Dining Notes


Fresh is the word for Local 11 Ten, opening this fall at the corner of Bull and Duffy streets. According to chef Keith Latture, this new Mediterranean spot will combine flavors of France, Spain and Italy with local, seasonal produce and specialty meats for a unique sense of place. The restaurant promises to offer a complete dining experience as well. “We wanted to bring something local that’s a little unexpected,” says designer Joel Snayd of Re:Think design. Snayd’s design concept includes custom lighting and furniture that reflect the fresh and interesting ingredients.

Barbara Jean’s has opened on Wilmington Island to rave reviews. The family-owned restaurants ship their world-famous crab cakes and she-crab soup all around the country. General manager Scott Reyna says the atmosphere is what makes the Wilmington Island location great. “We have a view of the marsh that can’t be beat,” he says. Be sure to save room for their famous dessert: Chocolate Stuff. The recipe is top secret, but the chocolate part should be obvious. It’s a warm, pudding- like, gooey mess that can’t help but be good. Barbara Jean’s, 138 Johnny Mercer Blvd. , 912. 898. 4424.

Joey Arnold purchased Kelley’s Kasseroles, and since July has been serving home cooked meals from 5: 30 a. m. to 5: 30 p. m. , Monday through Saturday. Breakfast is traditional Southern fare, with bacon, eggs and biscuits until 11 a.m. Then it’s time for an amazing lunch. The hot lunch is just $6, and includes meat (fried chicken is available every day; other rotating selections include meatloaf, beef stew and pork chops) and three vegetables (pick from six or seven made fresh daily), plus biscuits or cornbread. Arnold says this is what the area (Ferguson Avenue near Skidaway Island) has needed for a long time. But come early—the dining room only holds 30 people, and with food this good it fills up quickly. Joey’s Restaurant still does casseroles as well, and kept Kelley’s old menu too. Joey’s Restaurant,

If you ever thought Southern boys couldn’t go organic, Southern Boy Savannah Sandwiches is out to prove you wrong. SOBO (short for the two hard-working Southern boys behind it all) launched a fresh, organic lunch delivery, featuring sandwiches made on fresh ciabatta bread with natural, organic, gourmet ingredients. Owners Christopher Jones and Al Thomas noticed that Savannah had a lot of sandwich places, but that nobody delivered organic sandwiches. Delivery is available from 10 a.m. to 2 p.m., and Jones and Thomas hope to have a retail location open all day in the near future. Southern Boy Savannah Sandwiches, 912. 233. 2284.

Nationally-celebrated restaurateur Nicole Bush, owner and operator of Mom and Nikki’s Soul Food, has just relocated her restaurant to Martin Luther King Jr. Boulevard. Not only has it been featured in the local press, the restaurant also has joined the elite ranks of Savannah restaurants featured on the Food Network. In 1996, Bush opened Mom and Nikki’s on MLK, and four years later moved to a larger space on Bull Street. But now she’s back on MLK, with enough space to host private parties as well as accommodate those who are increasingly deciding to dine in. Bush is excited about the move because she feels the restaurant can contribute to positive revitalization of the MLK area. Even those who missed the grand re-opening in July can still get breakfast and lunch from 6:45 a.m. to 5 p.m. Tuesdays through Saturdays. Mom and Nikki’s Soul Food, 714 Martin Luther King Jr. Blvd., 912.233.7636.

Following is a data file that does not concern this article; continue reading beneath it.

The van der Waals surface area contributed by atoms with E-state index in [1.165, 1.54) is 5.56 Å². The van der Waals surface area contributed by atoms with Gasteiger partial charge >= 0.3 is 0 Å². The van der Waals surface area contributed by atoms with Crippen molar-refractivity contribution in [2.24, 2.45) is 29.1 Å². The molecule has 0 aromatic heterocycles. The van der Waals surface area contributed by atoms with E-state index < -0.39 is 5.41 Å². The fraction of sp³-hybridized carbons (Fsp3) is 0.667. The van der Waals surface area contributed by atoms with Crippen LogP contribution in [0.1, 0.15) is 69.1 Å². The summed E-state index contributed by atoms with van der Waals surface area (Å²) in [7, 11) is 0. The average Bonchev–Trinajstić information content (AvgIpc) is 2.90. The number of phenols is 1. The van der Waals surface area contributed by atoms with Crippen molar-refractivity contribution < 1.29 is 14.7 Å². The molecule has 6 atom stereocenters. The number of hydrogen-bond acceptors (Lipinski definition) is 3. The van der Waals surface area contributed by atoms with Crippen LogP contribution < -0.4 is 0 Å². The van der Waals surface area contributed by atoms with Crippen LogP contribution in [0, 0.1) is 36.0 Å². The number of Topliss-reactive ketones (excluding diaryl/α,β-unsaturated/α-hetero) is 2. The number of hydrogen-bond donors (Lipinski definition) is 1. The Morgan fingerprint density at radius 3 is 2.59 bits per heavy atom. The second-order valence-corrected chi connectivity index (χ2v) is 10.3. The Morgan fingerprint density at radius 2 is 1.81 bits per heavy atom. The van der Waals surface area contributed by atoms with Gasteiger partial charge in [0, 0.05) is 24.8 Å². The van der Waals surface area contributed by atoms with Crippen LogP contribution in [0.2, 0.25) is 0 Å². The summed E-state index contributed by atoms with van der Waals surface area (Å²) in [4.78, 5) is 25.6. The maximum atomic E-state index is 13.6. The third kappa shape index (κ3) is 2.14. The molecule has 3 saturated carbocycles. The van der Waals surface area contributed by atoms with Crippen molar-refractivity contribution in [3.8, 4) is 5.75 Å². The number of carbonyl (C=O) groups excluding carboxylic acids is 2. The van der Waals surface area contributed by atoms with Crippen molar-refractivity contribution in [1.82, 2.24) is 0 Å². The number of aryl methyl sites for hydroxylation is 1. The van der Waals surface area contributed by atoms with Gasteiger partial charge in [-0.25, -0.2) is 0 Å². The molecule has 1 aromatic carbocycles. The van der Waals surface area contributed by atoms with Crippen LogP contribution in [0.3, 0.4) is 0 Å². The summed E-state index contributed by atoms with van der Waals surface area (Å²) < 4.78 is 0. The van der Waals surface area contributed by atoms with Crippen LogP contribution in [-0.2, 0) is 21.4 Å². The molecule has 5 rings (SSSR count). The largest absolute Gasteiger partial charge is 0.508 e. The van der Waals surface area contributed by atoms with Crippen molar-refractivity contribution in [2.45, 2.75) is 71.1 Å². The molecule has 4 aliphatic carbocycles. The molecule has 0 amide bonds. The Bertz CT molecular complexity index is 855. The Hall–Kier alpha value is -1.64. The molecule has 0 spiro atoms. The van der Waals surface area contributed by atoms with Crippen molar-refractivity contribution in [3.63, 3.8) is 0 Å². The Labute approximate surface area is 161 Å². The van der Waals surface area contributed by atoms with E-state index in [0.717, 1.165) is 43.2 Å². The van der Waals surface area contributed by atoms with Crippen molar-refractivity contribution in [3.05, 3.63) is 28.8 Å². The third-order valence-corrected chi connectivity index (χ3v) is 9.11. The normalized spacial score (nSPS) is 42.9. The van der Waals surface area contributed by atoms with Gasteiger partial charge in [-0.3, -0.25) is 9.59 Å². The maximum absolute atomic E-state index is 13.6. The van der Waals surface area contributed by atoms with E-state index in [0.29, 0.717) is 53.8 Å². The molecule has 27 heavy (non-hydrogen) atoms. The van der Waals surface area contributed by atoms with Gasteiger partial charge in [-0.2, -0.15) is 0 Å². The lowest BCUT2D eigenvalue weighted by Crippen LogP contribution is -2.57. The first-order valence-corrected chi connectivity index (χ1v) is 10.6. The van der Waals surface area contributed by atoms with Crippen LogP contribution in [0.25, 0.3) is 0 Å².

B. Matthew’s Bakery–Eatery on Bay Street will soon change hands. Charles Becton, the outgoing owner, says the popular lunch spot has been waiting for the perfect new owners to come around. “It was very important for us to find decent people who liked B. Matthew’s just like it was, and didn’t want to turn the location back into a bar,” he says. Luckily, Becton found Brian and Laura Huskey. At the end of August, Becton and partner Brian Matthew Carroll will head to Alpharetta, Georgia, to start a new restaurant project, and the Huskeys will take over B. Matthew’s for good. Most of the B. Matthew’s staff will be sticking around to make sure the transition goes as smoothly as possible… B. Matthew’s was also recently included in Michelin Travel Publications’ “Must Sees” series, along with local eateries Elizabeth on 37th, Il Pasticcio, and The Lady and Sons. B. Matthew’s, 325 E. Bay St., 912.233.1319.

Poppy’s Bar and Grill has replaced Coop’s Classic Grill on Broughton Street. Poppy’s, owned by Brian and Geoff Grenchik of aVida restaurant and wine bar, serves the same classic American food, along with some seafood items and a full bar. “People know us downtown,” says Brian Grenchik. He points out that people can expect to have the same standards for quality and service they’re used to from aVida in a more casual setting. Grenchik worked with the new chef on a menu for more than two months, but it is the guests who will eventually determine the restaurant’s signature dishes. “We’ve got lots of neat stuff coming down the pipeline,” he says. Poppy’s Bar and Grill, 17 W. Broughton St., 912.234.6409.